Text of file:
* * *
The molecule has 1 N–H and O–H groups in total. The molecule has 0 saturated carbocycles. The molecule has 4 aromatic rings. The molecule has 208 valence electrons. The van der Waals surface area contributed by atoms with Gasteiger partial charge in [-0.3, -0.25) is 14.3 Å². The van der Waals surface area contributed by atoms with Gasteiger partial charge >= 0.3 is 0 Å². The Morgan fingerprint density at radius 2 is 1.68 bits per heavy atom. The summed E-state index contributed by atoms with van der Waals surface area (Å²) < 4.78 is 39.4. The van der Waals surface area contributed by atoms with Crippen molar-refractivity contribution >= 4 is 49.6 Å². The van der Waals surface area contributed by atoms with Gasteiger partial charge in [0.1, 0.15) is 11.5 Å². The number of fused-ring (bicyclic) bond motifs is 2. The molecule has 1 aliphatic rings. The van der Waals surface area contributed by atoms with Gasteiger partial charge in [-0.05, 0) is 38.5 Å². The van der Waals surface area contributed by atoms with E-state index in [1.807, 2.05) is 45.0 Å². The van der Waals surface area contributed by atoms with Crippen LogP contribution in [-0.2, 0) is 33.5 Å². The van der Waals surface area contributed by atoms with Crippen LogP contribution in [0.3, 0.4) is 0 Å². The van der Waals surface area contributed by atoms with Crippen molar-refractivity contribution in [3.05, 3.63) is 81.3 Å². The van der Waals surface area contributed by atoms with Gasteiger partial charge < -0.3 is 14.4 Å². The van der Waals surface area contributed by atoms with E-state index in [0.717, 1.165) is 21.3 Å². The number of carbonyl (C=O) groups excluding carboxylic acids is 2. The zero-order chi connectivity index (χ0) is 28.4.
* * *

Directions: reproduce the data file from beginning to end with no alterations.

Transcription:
The molecule has 1 N–H and O–H groups in total. The molecule has 0 saturated carbocycles. The molecule has 4 aromatic rings. The molecule has 208 valence electrons. The van der Waals surface area contributed by atoms with Gasteiger partial charge in [-0.3, -0.25) is 14.3 Å². The van der Waals surface area contributed by atoms with Gasteiger partial charge >= 0.3 is 0 Å². The Morgan fingerprint density at radius 2 is 1.68 bits per heavy atom. The summed E-state index contributed by atoms with van der Waals surface area (Å²) < 4.78 is 39.4. The van der Waals surface area contributed by atoms with Crippen molar-refractivity contribution >= 4 is 49.6 Å². The van der Waals surface area contributed by atoms with Gasteiger partial charge in [0.1, 0.15) is 11.5 Å². The number of fused-ring (bicyclic) bond motifs is 2. The molecule has 1 aliphatic rings. The van der Waals surface area contributed by atoms with Gasteiger partial charge in [-0.05, 0) is 38.5 Å². The van der Waals surface area contributed by atoms with E-state index in [1.807, 2.05) is 45.0 Å². The van der Waals surface area contributed by atoms with Crippen LogP contribution in [-0.2, 0) is 33.5 Å². The van der Waals surface area contributed by atoms with Crippen LogP contribution in [0.3, 0.4) is 0 Å². The van der Waals surface area contributed by atoms with Crippen molar-refractivity contribution in [3.05, 3.63) is 81.3 Å². The van der Waals surface area contributed by atoms with Gasteiger partial charge < -0.3 is 14.4 Å². The van der Waals surface area contributed by atoms with E-state index in [0.717, 1.165) is 21.3 Å². The number of carbonyl (C=O) groups excluding carboxylic acids is 2. The zero-order chi connectivity index (χ0) is 28.4.